My parents gave life to two daughters; we were both loved and spoiled rotten by our folks. My dad, a Latin male, was the kind of man that would have loved sons, but he never made my sister or me feel less because we were girls. As a matter of fact, maybe because he wanted to pal around with his offspring, he taught us that we should never let anyone tell us we couldn’t do something because we were female. Still we always asked him if he missed not having sons and he told us that one day he would have; Daddy told us that it was our job to “bring him his sons” referring to his eventual son-in-laws.
My sister was married five years before me and Daddy proudly announced that he had one of his sons. My mom always spoke about her three children and explained her “son-in-law” was her “son-in-love”. When I was married my dad proudly proclaimed that he was father to two beautiful daughters and two handsome sons. Mommy told us that the extraneous titles didn’t change anything, once you were family, you WERE family and that there was plenty of love to go around.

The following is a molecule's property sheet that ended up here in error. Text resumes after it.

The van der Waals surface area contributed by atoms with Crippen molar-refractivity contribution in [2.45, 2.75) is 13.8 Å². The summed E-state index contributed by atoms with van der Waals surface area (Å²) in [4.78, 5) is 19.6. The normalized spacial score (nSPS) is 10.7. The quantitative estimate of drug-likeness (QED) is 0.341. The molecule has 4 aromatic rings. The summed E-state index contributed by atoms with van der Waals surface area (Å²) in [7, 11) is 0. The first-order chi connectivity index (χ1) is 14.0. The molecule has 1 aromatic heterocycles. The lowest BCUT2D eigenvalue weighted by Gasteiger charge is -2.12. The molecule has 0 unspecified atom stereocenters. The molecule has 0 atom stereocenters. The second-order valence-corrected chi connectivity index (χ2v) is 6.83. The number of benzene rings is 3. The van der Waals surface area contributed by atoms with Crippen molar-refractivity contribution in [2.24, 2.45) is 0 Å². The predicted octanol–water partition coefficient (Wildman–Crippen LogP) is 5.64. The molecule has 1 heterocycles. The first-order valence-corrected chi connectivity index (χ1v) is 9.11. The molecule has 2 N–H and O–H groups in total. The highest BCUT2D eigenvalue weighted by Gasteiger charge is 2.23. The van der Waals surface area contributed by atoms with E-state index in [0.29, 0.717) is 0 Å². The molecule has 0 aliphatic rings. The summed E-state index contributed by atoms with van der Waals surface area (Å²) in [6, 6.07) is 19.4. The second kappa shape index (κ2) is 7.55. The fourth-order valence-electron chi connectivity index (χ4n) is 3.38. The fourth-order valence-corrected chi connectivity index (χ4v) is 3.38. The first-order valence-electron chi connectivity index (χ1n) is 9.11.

Our parents have long since passed away and my sister and I often discuss the meaning of family. You don’t have to be born into it, you can be a member of the family by choice, such as marriage, and there are no delineations like second, third or so-many-times removed cousins. Our Machatenista, parents of our “in-law” children, are our new sisters and brothers. Cousins to our cousins, from the other side of their family, are our cousins. The in-laws to our in-laws become our family. I introduce people to my sister and my brother and chuckle when they raise an eyebrow after hearing about their sons and daughters.
We are all family. We enjoy the warmth of extended family and the feeling of belonging — it’s never feeling alone and it is wonderful.